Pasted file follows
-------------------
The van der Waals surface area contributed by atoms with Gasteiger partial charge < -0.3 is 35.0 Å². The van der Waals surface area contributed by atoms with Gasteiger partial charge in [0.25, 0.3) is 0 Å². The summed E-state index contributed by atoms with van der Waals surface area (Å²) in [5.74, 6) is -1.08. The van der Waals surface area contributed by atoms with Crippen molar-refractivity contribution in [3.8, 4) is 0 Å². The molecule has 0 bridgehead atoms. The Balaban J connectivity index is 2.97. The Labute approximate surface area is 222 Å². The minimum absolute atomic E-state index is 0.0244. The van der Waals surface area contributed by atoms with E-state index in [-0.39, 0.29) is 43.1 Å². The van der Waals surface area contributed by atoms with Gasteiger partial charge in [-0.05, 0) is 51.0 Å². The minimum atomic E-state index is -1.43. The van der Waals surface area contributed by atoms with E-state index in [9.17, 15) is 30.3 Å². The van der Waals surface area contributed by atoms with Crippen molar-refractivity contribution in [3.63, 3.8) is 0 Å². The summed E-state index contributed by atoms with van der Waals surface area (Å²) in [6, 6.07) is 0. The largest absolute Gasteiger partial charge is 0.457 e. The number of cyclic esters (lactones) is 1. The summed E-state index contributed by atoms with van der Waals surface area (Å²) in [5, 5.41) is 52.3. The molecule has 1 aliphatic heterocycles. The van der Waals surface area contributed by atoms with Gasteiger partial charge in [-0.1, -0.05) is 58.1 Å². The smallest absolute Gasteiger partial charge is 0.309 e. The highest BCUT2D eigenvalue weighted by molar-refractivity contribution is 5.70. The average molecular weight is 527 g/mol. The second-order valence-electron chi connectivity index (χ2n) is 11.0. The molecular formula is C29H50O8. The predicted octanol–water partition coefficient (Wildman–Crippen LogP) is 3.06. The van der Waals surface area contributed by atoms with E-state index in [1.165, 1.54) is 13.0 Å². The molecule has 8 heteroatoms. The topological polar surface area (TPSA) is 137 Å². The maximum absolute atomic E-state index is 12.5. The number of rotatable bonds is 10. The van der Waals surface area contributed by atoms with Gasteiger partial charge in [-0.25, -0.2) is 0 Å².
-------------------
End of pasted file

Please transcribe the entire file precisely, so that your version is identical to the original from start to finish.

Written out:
The van der Waals surface area contributed by atoms with Gasteiger partial charge < -0.3 is 35.0 Å². The van der Waals surface area contributed by atoms with Gasteiger partial charge in [0.25, 0.3) is 0 Å². The summed E-state index contributed by atoms with van der Waals surface area (Å²) in [5.74, 6) is -1.08. The van der Waals surface area contributed by atoms with Crippen molar-refractivity contribution in [3.8, 4) is 0 Å². The molecule has 0 bridgehead atoms. The Balaban J connectivity index is 2.97. The Labute approximate surface area is 222 Å². The minimum absolute atomic E-state index is 0.0244. The van der Waals surface area contributed by atoms with E-state index in [-0.39, 0.29) is 43.1 Å². The van der Waals surface area contributed by atoms with Gasteiger partial charge in [-0.05, 0) is 51.0 Å². The minimum atomic E-state index is -1.43. The van der Waals surface area contributed by atoms with E-state index in [9.17, 15) is 30.3 Å². The van der Waals surface area contributed by atoms with Crippen molar-refractivity contribution in [3.63, 3.8) is 0 Å². The summed E-state index contributed by atoms with van der Waals surface area (Å²) in [6, 6.07) is 0. The largest absolute Gasteiger partial charge is 0.457 e. The number of cyclic esters (lactones) is 1. The summed E-state index contributed by atoms with van der Waals surface area (Å²) in [5, 5.41) is 52.3. The molecule has 1 aliphatic heterocycles. The van der Waals surface area contributed by atoms with Gasteiger partial charge in [-0.1, -0.05) is 58.1 Å². The smallest absolute Gasteiger partial charge is 0.309 e. The highest BCUT2D eigenvalue weighted by molar-refractivity contribution is 5.70. The average molecular weight is 527 g/mol. The second-order valence-electron chi connectivity index (χ2n) is 11.0. The molecular formula is C29H50O8. The predicted octanol–water partition coefficient (Wildman–Crippen LogP) is 3.06. The van der Waals surface area contributed by atoms with E-state index in [1.165, 1.54) is 13.0 Å². The molecule has 8 heteroatoms. The topological polar surface area (TPSA) is 137 Å². The maximum absolute atomic E-state index is 12.5. The number of rotatable bonds is 10. The van der Waals surface area contributed by atoms with Gasteiger partial charge in [-0.25, -0.2) is 0 Å².